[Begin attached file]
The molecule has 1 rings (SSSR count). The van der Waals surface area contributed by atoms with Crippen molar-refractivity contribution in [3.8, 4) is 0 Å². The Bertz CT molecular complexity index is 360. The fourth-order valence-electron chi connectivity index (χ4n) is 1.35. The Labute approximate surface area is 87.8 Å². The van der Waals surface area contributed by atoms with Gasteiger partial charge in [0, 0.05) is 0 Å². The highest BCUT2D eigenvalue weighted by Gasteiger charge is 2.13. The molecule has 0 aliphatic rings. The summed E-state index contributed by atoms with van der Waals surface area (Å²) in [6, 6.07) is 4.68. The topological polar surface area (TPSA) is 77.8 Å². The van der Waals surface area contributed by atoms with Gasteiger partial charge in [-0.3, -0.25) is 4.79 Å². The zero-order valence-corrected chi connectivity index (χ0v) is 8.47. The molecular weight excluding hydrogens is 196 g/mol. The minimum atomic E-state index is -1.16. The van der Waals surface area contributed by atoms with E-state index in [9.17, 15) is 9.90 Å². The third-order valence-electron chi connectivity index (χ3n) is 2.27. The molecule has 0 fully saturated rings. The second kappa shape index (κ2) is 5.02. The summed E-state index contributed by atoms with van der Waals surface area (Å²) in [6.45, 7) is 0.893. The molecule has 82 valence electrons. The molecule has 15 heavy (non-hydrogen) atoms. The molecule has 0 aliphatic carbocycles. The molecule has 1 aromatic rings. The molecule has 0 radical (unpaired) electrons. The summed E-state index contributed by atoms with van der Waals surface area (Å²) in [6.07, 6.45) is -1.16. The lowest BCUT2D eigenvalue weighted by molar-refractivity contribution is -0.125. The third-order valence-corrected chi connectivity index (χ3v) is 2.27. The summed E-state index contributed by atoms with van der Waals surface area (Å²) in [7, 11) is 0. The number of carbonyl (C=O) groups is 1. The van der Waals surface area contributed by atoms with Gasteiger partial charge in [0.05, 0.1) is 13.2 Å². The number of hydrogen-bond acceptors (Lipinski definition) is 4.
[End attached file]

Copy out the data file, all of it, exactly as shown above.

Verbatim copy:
The molecule has 1 rings (SSSR count). The van der Waals surface area contributed by atoms with Crippen molar-refractivity contribution in [3.8, 4) is 0 Å². The Bertz CT molecular complexity index is 360. The fourth-order valence-electron chi connectivity index (χ4n) is 1.35. The Labute approximate surface area is 87.8 Å². The van der Waals surface area contributed by atoms with Gasteiger partial charge in [0, 0.05) is 0 Å². The highest BCUT2D eigenvalue weighted by Gasteiger charge is 2.13. The molecule has 0 aliphatic rings. The summed E-state index contributed by atoms with van der Waals surface area (Å²) in [6, 6.07) is 4.68. The topological polar surface area (TPSA) is 77.8 Å². The van der Waals surface area contributed by atoms with Gasteiger partial charge in [-0.3, -0.25) is 4.79 Å². The zero-order valence-corrected chi connectivity index (χ0v) is 8.47. The molecular weight excluding hydrogens is 196 g/mol. The minimum atomic E-state index is -1.16. The van der Waals surface area contributed by atoms with E-state index in [9.17, 15) is 9.90 Å². The third-order valence-electron chi connectivity index (χ3n) is 2.27. The molecule has 0 fully saturated rings. The second kappa shape index (κ2) is 5.02. The summed E-state index contributed by atoms with van der Waals surface area (Å²) in [6.45, 7) is 0.893. The molecule has 82 valence electrons. The molecule has 15 heavy (non-hydrogen) atoms. The molecule has 0 aliphatic carbocycles. The molecule has 1 aromatic rings. The molecule has 0 radical (unpaired) electrons. The summed E-state index contributed by atoms with van der Waals surface area (Å²) in [6.07, 6.45) is -1.16. The lowest BCUT2D eigenvalue weighted by molar-refractivity contribution is -0.125. The third-order valence-corrected chi connectivity index (χ3v) is 2.27. The summed E-state index contributed by atoms with van der Waals surface area (Å²) in [7, 11) is 0. The number of carbonyl (C=O) groups is 1. The van der Waals surface area contributed by atoms with Gasteiger partial charge in [0.05, 0.1) is 13.2 Å². The number of hydrogen-bond acceptors (Lipinski definition) is 4.